I’m still not sure why things have slowed so much culturally. But given the teenager above, some of the attention has shifted to the world of video games, where truly groundbreaking work continues to happen, but the music of interest is a combination of 1990s grunge and the aforementioned hip hop artists who are all pushing 40. New bands are part of the mix, but they’re all playing in well-established genres.

I don’t think that the lack of a movement or trend for the past 30 years is a sign of slackening creativity, especially as movements are often as much a packaging job by labels as they are expressions of a scene’s aesthetic. Scenes, in turn, can be pretty eclectic–the Ramones are a very different band than Talking Heads, The Apples in Stereo don’t sound anything like Neutral Milk Hotel.

Just as today’s listeners have the entire history of recorded music to draw from, so do today’s artists. My new favorite artist, P’tit Belliveau, moves easily through pop, metal, bluegrass, hip hop, and country, all while singing in redneck Acadian French. Critically, whatever the genre, the music is unmistakably his, something new. The youth today don’t need to put on these different genres; they own them.

Maybe — as I wrote back in 2015, we live in an age of abundance, and that certainly does change the way we create (not that it diminishes it, but it does make it different):
There may be something there — we have so much to get through that we live a more scattered existence, songs on shuffle rather than full albums, no time for a coherent scene or genre to develop as our current culture has us hopping around from spot to spot.
There’s also something about the way our media has changed, and how we no longer have shared experiences the way we once did when there were fewer choices. I wrote about this here:

“[W]hat was the last big national (or international) trend/movement in pop music?”

K-pop is late ’90s, early ’00s and beyond. Oakland (so, not even national) had hyphy at the same time, but no more to my knowledge. New prog?

Thank you for your take on punk rock. I myself have a hard time hearing post-’79 punk as punk, even though I enjoy some of it.

I’m commenting a lot here, but this is a topic near and dear to my heart and ears.

Last week I attended an event on campus featuring one of the campus a capella vocal groups. They performed Whitney Houston’s “I Wanna Dance With Somebody to Love,” which tickled me, because I purchased the 12″ single of it in ’87, when it was released. I proclaim it the best song of that year. Whatever. After the performance, I thanked the group and remarked that none of them were close to being born when it emerged. One of the students remarked, “Music transcends generations.” Bravo.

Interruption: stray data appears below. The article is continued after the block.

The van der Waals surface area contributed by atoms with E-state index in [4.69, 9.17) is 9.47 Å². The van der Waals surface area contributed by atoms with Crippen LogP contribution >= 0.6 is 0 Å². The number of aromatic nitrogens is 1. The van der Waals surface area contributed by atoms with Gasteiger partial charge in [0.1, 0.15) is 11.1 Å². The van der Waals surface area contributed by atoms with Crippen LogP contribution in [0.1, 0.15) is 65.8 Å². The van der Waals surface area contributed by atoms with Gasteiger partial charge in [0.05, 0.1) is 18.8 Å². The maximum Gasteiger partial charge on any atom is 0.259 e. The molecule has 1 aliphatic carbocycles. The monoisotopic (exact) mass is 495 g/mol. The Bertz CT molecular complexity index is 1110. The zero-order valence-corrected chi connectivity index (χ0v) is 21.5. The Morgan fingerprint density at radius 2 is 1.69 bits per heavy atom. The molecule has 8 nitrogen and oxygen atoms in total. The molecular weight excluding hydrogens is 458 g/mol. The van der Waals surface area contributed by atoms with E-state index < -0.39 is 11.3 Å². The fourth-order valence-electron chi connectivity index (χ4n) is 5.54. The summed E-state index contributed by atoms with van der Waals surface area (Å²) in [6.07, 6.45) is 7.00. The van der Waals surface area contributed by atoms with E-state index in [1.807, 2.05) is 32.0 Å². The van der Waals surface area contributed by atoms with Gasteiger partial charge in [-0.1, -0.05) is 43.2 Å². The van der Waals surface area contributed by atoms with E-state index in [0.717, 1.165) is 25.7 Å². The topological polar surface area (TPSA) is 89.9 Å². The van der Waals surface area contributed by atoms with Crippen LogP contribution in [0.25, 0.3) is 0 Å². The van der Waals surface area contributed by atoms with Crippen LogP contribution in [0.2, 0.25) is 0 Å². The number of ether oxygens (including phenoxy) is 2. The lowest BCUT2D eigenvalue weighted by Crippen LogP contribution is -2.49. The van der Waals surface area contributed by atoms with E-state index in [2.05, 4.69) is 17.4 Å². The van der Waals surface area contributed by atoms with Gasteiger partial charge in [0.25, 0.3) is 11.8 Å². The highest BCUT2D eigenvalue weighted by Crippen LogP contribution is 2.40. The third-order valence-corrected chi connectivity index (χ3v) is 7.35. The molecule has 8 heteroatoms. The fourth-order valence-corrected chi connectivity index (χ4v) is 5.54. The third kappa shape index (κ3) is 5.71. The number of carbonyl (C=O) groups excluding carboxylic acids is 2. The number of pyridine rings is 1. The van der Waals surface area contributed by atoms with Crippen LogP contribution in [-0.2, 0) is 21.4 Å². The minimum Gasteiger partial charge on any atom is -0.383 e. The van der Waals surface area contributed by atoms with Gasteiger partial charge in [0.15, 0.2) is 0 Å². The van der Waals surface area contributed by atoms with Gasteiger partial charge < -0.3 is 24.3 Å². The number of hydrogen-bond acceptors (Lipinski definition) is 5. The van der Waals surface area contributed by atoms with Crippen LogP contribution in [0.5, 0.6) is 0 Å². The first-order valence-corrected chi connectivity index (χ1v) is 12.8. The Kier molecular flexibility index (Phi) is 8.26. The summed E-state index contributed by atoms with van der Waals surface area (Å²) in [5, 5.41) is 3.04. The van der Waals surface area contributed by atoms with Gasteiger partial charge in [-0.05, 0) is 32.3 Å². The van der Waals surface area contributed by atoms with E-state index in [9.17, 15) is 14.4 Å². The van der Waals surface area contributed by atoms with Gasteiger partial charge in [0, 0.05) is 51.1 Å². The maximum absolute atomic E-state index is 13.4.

Fascinating! Good to see a strong showing for the 80s as the best decade across the generations, which is the correct answer of course.

I’m in my late 30s and I’m discovering more new music now than I have for a long time, probably since my mid 20s, and it’s thanks to how easy it is now (thanks to Spotify). We’re at a great time for that. To be honest, I’d be tempted to say these stats are less about discovery per se and more about the time one spends with music, and the emotional development you’re going through at the time. I’ll always love (most of) the music from my teens best because in those days I spent hours and hours with each album. It’s why people who grew up with pop punk and nu metal often still love it as adults even though it’s objectively the worst.

Okay, now the commenters here have inspired me to do some self-reflection. In 2022, I reconnected with an old friend I hadn’t spoken with for nearly 40 years, and they asked me to send a couple playlists of my favorite music so they could catch up on what they’d might have missed. Looking at the two CD-length playlists, 40 songs total, it breaks down as follows:
1960s 7.5%
1970s 10%
1980s 10%
1990s 20%
2000s 27.5%
2010s 20%
2020s 5%

Given that I’m an early Gen-Xer, I should be much more rooted in the late 1970s, early 1980s, but as it turns out, I seem to have a preference for the 1990s, 2000s, and 2010s. Perhaps this represents my stunted development, or my outlier status as still being interested.

We also shouldn’t forget the impact of the music our parent’s played to us as a kid. I’ve got an entire playlist on my spotify which is just “songs I used to listen to with mum and dad”, there are entire bands and genres I wouldn’t’ve really engaged with if mum and dad hadn’t played them when I was a kid, and they do have a special place in my heart. So the 00s and 10s have had the most impact on me, cus that’s when I grew up, but close behind is the 80s cus that’s the music that my parents listened to